Investigative journalist Shah (The Body Hunters: How the Drug Industry Tests Its Products on the World’s Poorest Patients, 2006, etc.) argues that the mosquito-borne parasite is in control and will remain so.
The author opens with a chapter describing recent outbreaks of malaria in relatively untouched areas, then digs deep into the past to chronicle the role Plasmodium falciparum—the most virulent malarial species—and its kin have played in human history. Warm temperatures and standing water create breeding grounds for the female Anopheles mosquito, the species able to house the parasite’s sexual forms, which are transmitted in saliva when she bites a human or animal host. Environmental and ecological factors are critical in malaria outbreaks. Shah explains how such factors, natural and manmade, have accounted for the rise and fall of empires, battles won or lost, the success or failure of human settlements. The disease only became more devastating following the Industrial Revolution, which brought deforestation and the damming of rivers to create millponds and reservoirs. As the tropics were conquered by Western powers, malaria’s devastation was inflicted unequally in colonies where white occupiers lived on high ground with proper drainage, areas off-limits to the natives below. While quinine was long recognized as malaria therapy, the cause of the disease was not established until the turn of the 20th century—that story by itself makes a fascinating chapter in medical history. Over time, other drugs appeared, as well as insecticides like DDT, once touted as the sure eradicator of malaria…until it wasn’t. Shah’s point is that global-health policymakers, including the Gates Foundation, continue to look for magic bullets to prevent or cure the disease. But there aren’t any. Bed nets and combined therapies are useful, but until the focus is shifted to building native capacity and good governance—in education, schools, roads and clinics—malaria will continue to devastate millions.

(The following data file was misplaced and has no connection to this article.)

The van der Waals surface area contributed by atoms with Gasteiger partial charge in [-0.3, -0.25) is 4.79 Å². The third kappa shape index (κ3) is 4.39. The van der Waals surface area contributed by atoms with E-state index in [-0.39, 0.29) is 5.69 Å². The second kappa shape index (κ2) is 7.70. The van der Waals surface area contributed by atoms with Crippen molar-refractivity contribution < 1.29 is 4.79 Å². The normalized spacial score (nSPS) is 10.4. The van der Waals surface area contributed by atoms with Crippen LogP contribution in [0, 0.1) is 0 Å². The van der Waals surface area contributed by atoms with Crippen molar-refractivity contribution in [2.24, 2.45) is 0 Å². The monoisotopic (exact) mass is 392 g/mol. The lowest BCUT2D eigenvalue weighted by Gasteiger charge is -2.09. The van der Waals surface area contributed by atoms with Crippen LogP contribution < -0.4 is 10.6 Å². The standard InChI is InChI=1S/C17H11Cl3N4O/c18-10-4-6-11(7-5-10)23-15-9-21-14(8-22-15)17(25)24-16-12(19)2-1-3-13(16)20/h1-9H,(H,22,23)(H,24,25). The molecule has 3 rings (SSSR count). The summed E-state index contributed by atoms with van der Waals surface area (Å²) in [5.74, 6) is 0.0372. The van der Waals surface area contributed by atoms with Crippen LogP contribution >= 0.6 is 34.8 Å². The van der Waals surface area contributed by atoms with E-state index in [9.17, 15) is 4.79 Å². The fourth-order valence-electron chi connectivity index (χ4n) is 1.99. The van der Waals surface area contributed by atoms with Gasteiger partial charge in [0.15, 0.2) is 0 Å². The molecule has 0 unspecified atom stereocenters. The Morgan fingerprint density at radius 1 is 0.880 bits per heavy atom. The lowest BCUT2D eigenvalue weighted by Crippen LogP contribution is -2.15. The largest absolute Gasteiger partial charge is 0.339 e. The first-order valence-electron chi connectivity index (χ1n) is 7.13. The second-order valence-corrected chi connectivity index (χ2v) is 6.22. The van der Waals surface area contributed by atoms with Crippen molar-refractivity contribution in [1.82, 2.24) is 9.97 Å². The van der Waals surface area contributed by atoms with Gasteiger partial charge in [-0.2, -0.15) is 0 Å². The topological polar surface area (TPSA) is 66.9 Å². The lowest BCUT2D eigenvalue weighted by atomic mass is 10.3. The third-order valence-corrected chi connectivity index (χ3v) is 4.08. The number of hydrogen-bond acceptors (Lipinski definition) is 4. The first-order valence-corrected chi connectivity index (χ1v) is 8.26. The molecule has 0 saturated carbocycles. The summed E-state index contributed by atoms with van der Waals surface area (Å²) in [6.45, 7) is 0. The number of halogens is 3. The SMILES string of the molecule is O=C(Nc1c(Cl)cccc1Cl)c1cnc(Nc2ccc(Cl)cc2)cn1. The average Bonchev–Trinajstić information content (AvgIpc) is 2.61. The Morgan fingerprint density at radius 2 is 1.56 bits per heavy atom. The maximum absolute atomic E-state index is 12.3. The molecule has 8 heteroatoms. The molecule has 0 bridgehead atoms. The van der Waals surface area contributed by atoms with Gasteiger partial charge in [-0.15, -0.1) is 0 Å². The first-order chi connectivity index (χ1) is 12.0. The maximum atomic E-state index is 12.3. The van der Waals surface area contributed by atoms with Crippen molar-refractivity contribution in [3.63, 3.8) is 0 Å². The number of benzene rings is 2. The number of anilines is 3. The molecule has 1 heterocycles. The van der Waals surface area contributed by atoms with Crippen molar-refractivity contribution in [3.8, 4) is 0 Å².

A sad, sobering account with important lessons for medical historians, anthropologists, biologists and, most of all, policymakers.